The government’s thinking that GAIL may be given a waiver is in sync with the proposals of some expert committees. It is prompted by the fact that the company is being forced to replace KG-D6 gas with more expensive LNG, which has resulted in its LPG and liquid hydrocarbon business recording losses in the first quarter.
According to oil ministry sources, GAIL has argued that it’s not in the upstream or exploration business and therefore does not get any upside from the rise in crude oil or natural gas price. “The internal consensus within the oil ministry is that GAIL has a valid case in seeking exemption. In all likelihood, they will not have to contribute to under-recoveries from the next financial year. This will be subject to the approval of the finance ministry as well,” said an official.
GAIL, along with ONGC and OIL, compensate the revenue that fuel retailers lose on selling auto and cooking fuel below cost. Since 2003-04, GAIL has shared the under-recoveries totalling R16,519 crore. In FY13, GAIL provided R2,687 crore as subsidy, which as a percentage of net profits stood at 61%. GAIL’s subsidy burden share among upstream has been steadily falling from 9.2% in FY10 to 4.5% in FY13.
This was even as the total share of upstream companies – ONGC, OIL and GAIL – which used to be as low as 30% in 2003-04, rose steadily and reached 60% in the first quarter of FY14, thanks to the government’s anxiety to keep its budget less strained. This would mean that ONGC, which already makes little profit from sale of crude due to the obligation to give discounts to OMCs, may have a higher share of the burden to bear in the quarters to come. The glimmer of hope for ONGC is that ongoing reforms including gradual deregulation of diesel prices and the capping of subsidised LPG cylinders per household will bring down under-recoveries.
Total under-recoveries of OMCs stood at a staggering Rs 1.6 lakh crore in 2012-13.
Various government-appointed committees, including the ones headed by the Planning Commission Member, BK Chaturvedi and Kirit Parikh have opined that GAIL, which is essentially is a gas transmission and marketing company, should be kept out of the subsidy sharing mechanism.
The oil ministry official said the finance ministry will be consulted over the matter, but is confident of their endorsement of the the oil ministry’s view as the subsidy burden on GAIL is not very large when compared to ONGC.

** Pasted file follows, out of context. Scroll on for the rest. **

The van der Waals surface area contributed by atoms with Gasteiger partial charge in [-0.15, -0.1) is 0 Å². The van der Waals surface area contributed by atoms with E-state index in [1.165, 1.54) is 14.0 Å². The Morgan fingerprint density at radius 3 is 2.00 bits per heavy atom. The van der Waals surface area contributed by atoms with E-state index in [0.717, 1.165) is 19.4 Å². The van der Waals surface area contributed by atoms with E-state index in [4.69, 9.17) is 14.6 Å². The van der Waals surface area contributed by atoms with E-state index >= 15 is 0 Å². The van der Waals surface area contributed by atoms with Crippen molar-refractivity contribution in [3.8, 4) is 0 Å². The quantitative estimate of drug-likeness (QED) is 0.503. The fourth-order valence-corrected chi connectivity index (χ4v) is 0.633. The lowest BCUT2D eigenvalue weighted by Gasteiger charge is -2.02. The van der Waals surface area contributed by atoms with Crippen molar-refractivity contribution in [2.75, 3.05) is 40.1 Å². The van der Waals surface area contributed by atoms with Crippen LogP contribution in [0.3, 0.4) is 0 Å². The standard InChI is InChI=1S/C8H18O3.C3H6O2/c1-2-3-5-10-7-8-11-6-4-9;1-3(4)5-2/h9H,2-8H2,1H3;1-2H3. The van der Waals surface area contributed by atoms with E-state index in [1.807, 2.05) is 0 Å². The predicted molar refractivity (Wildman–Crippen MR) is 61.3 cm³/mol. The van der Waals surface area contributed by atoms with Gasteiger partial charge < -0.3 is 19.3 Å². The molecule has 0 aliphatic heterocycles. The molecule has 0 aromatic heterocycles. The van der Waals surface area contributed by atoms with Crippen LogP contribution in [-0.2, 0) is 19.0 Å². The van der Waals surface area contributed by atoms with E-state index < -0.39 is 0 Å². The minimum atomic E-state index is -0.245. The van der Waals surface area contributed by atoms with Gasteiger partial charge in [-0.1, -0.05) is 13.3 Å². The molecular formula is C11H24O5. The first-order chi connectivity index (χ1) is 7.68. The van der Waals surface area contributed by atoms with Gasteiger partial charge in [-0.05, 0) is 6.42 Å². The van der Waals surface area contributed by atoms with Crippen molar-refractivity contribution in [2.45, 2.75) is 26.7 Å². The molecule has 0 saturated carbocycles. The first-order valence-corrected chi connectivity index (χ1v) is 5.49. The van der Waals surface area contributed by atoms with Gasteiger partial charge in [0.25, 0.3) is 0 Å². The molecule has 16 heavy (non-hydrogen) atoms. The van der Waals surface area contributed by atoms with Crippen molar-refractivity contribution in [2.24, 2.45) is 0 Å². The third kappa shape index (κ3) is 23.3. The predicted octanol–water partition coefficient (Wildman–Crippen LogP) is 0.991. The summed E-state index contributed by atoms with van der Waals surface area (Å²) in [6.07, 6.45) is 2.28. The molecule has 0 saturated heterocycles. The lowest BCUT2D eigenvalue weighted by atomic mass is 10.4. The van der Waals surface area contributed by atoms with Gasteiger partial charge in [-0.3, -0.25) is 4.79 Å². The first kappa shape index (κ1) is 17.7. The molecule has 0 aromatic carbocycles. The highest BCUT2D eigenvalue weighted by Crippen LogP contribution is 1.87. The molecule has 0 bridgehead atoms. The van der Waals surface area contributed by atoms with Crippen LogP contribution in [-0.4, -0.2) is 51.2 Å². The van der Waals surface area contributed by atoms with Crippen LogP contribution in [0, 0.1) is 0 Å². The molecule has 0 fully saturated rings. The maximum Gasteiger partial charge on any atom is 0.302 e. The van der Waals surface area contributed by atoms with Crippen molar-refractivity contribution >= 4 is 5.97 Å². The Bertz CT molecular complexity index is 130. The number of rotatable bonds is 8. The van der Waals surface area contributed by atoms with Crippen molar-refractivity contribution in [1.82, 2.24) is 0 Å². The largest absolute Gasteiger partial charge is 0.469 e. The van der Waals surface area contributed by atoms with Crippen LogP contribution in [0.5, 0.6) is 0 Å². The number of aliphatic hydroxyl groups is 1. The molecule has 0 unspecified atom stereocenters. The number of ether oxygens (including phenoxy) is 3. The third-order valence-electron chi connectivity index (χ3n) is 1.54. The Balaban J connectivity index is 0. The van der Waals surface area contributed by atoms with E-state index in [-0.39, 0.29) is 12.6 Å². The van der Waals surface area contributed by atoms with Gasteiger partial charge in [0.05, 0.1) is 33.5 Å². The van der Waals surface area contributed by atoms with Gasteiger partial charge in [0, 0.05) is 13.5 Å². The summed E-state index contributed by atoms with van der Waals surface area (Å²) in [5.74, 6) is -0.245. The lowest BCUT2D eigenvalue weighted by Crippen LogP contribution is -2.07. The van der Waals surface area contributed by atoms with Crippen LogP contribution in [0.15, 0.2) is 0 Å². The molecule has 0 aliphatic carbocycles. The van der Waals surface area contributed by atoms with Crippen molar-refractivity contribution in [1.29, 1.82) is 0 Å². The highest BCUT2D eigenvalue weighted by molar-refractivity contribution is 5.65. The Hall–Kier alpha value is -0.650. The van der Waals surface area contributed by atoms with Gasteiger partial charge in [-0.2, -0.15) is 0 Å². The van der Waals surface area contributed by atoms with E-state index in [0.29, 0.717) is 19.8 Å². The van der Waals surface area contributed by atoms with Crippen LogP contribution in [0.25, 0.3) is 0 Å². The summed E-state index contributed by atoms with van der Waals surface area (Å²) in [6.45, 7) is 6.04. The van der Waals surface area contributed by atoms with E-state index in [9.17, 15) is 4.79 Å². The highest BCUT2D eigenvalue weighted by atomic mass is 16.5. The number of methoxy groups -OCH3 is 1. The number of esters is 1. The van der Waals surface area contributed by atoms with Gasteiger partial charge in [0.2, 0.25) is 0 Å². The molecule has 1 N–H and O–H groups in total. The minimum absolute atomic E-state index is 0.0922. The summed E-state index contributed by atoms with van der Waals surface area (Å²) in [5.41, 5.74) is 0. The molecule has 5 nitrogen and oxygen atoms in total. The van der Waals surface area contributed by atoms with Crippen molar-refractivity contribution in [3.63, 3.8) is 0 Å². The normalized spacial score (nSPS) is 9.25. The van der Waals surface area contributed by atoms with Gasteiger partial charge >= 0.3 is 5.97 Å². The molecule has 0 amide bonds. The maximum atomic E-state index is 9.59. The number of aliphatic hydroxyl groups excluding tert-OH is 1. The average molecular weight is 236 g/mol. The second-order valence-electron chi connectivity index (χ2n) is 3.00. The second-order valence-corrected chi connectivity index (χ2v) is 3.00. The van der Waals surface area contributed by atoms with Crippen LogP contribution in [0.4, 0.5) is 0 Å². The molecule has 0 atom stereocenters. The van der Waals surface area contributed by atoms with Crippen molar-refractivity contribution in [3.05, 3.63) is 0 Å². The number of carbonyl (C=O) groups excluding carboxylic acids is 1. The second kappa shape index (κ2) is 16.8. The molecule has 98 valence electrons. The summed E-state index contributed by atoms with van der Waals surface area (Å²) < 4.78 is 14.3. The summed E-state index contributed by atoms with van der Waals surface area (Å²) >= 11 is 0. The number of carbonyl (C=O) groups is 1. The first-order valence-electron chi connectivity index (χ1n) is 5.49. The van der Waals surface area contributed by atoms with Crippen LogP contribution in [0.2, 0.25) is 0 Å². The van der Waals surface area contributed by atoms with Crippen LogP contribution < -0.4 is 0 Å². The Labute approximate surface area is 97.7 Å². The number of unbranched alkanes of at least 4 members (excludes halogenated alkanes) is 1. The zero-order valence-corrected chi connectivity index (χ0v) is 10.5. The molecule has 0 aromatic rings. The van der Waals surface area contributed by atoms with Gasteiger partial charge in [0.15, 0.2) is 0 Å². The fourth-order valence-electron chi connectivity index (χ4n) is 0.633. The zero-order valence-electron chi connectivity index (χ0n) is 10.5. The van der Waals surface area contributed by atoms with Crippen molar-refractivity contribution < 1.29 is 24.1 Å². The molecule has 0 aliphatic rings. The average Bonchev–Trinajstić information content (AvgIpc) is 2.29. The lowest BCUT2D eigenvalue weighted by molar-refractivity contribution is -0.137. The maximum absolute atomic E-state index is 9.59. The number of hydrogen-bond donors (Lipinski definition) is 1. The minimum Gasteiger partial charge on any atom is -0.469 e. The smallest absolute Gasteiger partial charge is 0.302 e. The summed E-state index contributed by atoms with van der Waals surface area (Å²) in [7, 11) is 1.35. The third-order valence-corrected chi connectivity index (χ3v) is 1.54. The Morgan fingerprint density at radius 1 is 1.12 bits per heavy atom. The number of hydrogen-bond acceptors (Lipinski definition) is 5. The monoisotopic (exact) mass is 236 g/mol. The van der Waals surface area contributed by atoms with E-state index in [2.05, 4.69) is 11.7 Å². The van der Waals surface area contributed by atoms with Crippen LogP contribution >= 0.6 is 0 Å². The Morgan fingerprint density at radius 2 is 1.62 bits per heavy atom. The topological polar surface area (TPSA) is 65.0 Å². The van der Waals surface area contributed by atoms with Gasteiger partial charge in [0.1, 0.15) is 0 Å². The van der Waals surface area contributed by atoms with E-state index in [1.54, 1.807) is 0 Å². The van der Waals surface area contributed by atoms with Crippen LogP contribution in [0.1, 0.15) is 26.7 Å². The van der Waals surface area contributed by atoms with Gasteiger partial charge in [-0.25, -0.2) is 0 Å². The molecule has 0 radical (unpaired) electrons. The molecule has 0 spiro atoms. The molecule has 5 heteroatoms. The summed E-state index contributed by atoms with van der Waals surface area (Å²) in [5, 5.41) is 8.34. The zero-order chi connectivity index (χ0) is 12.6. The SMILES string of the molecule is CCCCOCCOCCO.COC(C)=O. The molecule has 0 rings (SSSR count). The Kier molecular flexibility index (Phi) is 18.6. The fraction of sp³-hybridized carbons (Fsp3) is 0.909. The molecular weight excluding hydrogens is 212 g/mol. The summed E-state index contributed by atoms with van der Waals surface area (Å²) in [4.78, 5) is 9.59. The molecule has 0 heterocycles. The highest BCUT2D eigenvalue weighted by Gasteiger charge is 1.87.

Upstream companies compensated Rs 15,300 crore or around 60% of under-recoveries in the first quarter of FY 14, of which GAIL contributed just Rs 700 crore. ONGC and OIL shared a much larger portion, contributing Rs 12,600 crore and Rs 2,000 crore respectively. The government contributed the remaining 40% worth Rs 25,580 crore.
A GAIL official said the company was aware of the development that relief was on the horizon. Analysts say the company’s net profit fell 28.7% year-on-year to Rs 808 crore due to higher than estimated subsidy burden and lower-than expected margin from natural gas trading business.
“GAIL has been also seeking exemption from subsidy-sharing as cheaper KG-D6 is now unavailable for LPG production. GAIL’s contribution to overall oil subsidies is quite small, but the contribution is leading to a serious dent in the company’s profits,” the GAIL official added.
After the peak of 120 mmscmd in 2010-11, GAIL’s transmission volume has been declining due to the fall in KG-D6 volumes. Availability of KG-D6 gas has virtually dried up for GAIL’s LPG production. GAIL has been forced to replace this gas with higher cost LNG. Due to higher gas costs, operating costs for LPG production have increased sharply over last two quarters and at Rs 29/kg were up 23% q-o-q and 47% y-o-y.